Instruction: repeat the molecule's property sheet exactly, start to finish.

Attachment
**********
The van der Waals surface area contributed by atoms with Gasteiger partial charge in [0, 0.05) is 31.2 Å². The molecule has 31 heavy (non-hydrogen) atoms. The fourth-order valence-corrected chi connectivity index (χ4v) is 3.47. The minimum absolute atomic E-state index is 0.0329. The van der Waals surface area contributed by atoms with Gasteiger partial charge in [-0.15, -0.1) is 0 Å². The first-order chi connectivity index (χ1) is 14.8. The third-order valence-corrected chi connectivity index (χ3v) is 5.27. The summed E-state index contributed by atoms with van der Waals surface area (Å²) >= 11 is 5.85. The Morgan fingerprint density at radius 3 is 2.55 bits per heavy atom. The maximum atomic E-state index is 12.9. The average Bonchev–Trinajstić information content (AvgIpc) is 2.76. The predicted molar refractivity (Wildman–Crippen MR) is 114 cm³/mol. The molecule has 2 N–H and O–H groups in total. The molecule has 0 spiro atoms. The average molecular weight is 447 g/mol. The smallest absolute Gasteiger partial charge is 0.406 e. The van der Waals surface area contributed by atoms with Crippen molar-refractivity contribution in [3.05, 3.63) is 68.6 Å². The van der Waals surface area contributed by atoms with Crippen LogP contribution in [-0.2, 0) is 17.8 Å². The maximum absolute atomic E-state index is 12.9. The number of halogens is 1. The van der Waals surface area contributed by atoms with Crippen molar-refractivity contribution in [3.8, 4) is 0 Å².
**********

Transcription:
The van der Waals surface area contributed by atoms with Gasteiger partial charge in [0, 0.05) is 31.2 Å². The molecule has 31 heavy (non-hydrogen) atoms. The fourth-order valence-corrected chi connectivity index (χ4v) is 3.47. The minimum absolute atomic E-state index is 0.0329. The van der Waals surface area contributed by atoms with Gasteiger partial charge in [-0.15, -0.1) is 0 Å². The first-order chi connectivity index (χ1) is 14.8. The third-order valence-corrected chi connectivity index (χ3v) is 5.27. The summed E-state index contributed by atoms with van der Waals surface area (Å²) >= 11 is 5.85. The Morgan fingerprint density at radius 3 is 2.55 bits per heavy atom. The maximum atomic E-state index is 12.9. The average Bonchev–Trinajstić information content (AvgIpc) is 2.76. The predicted molar refractivity (Wildman–Crippen MR) is 114 cm³/mol. The molecule has 2 N–H and O–H groups in total. The molecule has 0 spiro atoms. The average molecular weight is 447 g/mol. The smallest absolute Gasteiger partial charge is 0.406 e. The van der Waals surface area contributed by atoms with Crippen molar-refractivity contribution in [3.05, 3.63) is 68.6 Å². The van der Waals surface area contributed by atoms with Crippen LogP contribution in [-0.2, 0) is 17.8 Å². The maximum absolute atomic E-state index is 12.9. The number of halogens is 1. The van der Waals surface area contributed by atoms with Crippen molar-refractivity contribution in [3.8, 4) is 0 Å².